International observers hail Tunisia vote despite minor hitches

Mohamed Abdel-Baky , Monday 24 Oct 2011

Despite some minor technical glitches, international poll monitors laud Tunisia's first free election as 'extraordinary achievement'

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A worker in the independent commission organising the vote in Tunisia tabulates votes in Tunis, Monday (Photo: Reuters)

Tunisia’s first Election Day in the post-Bin Ali period passed without any incidents of poll-related violence and only a handful of reports of illicit campaigning, according to initial assessments by local and international election observers.

“It’s an extraordinary achievement; a milestone that is especially significant coming so shortly after emerging from decades of authoritarian rule,” read a preliminary polling assessment by the US-based National Democratic Institute (NDI), a copy of which was obtained by Ahram Online.

However, elections observers who spoke to Ahram Online said that both voters and local polling officials had faced a host of technical, political and logistical challenges throughout the course of the day.

On Sunday, millions of Tunisians voted for members of a Constituent Assembly mandated with drafting a new national constitution and forming the country’s first post-revolution government.

Several international organisations were invited by Tunisia’s interim government to monitor the voting process. In addition to the NDI, these included the US-based International Republican Institute and the Carter Center, along with a delegation from the European Union. Several Middle East-based rights groups were also invited to observe the polling.

According to the NDI’s preliminary assessment, voter registration represented the main test for Tunisia’s Independent Elections Authority (IEA), formed in the wake of the January revolution to oversee the country’s democratic transition. Although some three million citizens missed the voter-registration deadline, the IEA allowed unregistered voters to cast ballots at special polling centres.

These special polling centres were exceptionally crowded, noted NDI observers, while officials stationed therein were more likely to misunderstand voting procedures – especially in the country’s less developed south. Some would-be voters at these special centres simply gave up and left without casting ballots, according to NDI monitors.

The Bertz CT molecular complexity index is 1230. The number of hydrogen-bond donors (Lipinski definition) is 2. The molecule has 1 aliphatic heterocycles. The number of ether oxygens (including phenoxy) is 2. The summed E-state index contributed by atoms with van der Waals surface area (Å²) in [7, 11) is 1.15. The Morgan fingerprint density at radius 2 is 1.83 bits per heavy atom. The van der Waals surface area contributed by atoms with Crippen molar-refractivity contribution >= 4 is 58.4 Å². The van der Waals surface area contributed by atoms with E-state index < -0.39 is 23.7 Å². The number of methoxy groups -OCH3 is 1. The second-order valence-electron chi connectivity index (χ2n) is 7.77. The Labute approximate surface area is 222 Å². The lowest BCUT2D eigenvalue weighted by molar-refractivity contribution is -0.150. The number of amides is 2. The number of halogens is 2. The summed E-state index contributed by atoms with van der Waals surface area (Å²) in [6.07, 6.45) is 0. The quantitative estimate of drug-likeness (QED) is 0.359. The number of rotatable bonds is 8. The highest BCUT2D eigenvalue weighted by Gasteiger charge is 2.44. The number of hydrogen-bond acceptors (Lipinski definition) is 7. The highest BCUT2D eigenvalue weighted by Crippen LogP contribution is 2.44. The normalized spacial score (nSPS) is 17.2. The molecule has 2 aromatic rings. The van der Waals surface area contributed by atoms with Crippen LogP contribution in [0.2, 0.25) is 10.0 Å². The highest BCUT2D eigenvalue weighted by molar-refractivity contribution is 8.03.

Out of a total national population of ten million, 4.1 million Tunisians are currently registered to vote. In its report, the NDI recommended that voter registries be expanded to include unregistered citizens who cast ballots at special polling centres, along with expatriate Tunisians living and working abroad.

The NDI report went on to point out that the vote-counting process had been conducted at a slower-than-necessary pace. The lack of pre-printed tabulation sheets, which meant that poll workers had to manually draw up lists of all parties, for example, presented a major impediment to the counting process, the NDI noted.

“This created significant potential for human error both during the count itself and when compiling results at the national level, as each candidate list is assigned a different number depending on the district,” the report stated.

Many experts had initially feared that the large number of candidates – 11,000 – would inevitably lead to outbreaks of violence. To prevent poll-related violence, the IEA tasked both the military and security forces to deploy more than 40,0000 officers and soldiers throughout the country to secure a total of 7,213 polling stations.

By the end of the day, however, the NDI and other international observers recorded no incidents of violence at any polling stations or between the supporters of rival candidates.

Now that Sunday’s elections have been successfully concluded, the IEA is slated for dissolution. The NDI report, however, urges the incoming government to establish an independent elections commission on a permanent basis to build on the lessons learned in this first election. 

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